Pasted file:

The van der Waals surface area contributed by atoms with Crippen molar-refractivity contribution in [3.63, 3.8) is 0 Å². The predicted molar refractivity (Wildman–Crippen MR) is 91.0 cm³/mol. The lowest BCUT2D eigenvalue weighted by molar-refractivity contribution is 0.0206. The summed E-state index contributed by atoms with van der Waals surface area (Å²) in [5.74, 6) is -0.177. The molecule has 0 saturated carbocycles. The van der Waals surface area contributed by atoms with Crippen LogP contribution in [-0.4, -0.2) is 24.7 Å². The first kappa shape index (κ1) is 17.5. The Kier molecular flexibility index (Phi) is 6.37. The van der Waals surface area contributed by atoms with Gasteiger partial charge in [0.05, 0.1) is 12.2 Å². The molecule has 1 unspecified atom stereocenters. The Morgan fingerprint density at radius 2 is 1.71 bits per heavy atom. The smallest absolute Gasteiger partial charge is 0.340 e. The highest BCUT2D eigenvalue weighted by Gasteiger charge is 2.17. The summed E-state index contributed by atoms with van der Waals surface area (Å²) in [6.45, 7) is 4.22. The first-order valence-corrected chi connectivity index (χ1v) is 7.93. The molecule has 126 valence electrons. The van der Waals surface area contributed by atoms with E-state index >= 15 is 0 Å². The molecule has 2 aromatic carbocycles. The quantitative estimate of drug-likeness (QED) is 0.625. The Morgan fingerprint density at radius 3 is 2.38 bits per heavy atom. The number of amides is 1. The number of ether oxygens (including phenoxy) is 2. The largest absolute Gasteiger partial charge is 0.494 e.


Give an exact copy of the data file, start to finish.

The van der Waals surface area contributed by atoms with Crippen molar-refractivity contribution in [3.63, 3.8) is 0 Å². The predicted molar refractivity (Wildman–Crippen MR) is 91.0 cm³/mol. The lowest BCUT2D eigenvalue weighted by molar-refractivity contribution is 0.0206. The summed E-state index contributed by atoms with van der Waals surface area (Å²) in [5.74, 6) is -0.177. The molecule has 0 saturated carbocycles. The van der Waals surface area contributed by atoms with Crippen LogP contribution in [-0.4, -0.2) is 24.7 Å². The first kappa shape index (κ1) is 17.5. The Kier molecular flexibility index (Phi) is 6.37. The van der Waals surface area contributed by atoms with Gasteiger partial charge in [0.05, 0.1) is 12.2 Å². The molecule has 1 unspecified atom stereocenters. The Morgan fingerprint density at radius 2 is 1.71 bits per heavy atom. The smallest absolute Gasteiger partial charge is 0.340 e. The highest BCUT2D eigenvalue weighted by Gasteiger charge is 2.17. The summed E-state index contributed by atoms with van der Waals surface area (Å²) in [6.45, 7) is 4.22. The first-order valence-corrected chi connectivity index (χ1v) is 7.93. The molecule has 126 valence electrons. The van der Waals surface area contributed by atoms with E-state index >= 15 is 0 Å². The molecule has 2 aromatic carbocycles. The quantitative estimate of drug-likeness (QED) is 0.625. The Morgan fingerprint density at radius 3 is 2.38 bits per heavy atom. The number of amides is 1. The number of ether oxygens (including phenoxy) is 2. The largest absolute Gasteiger partial charge is 0.494 e.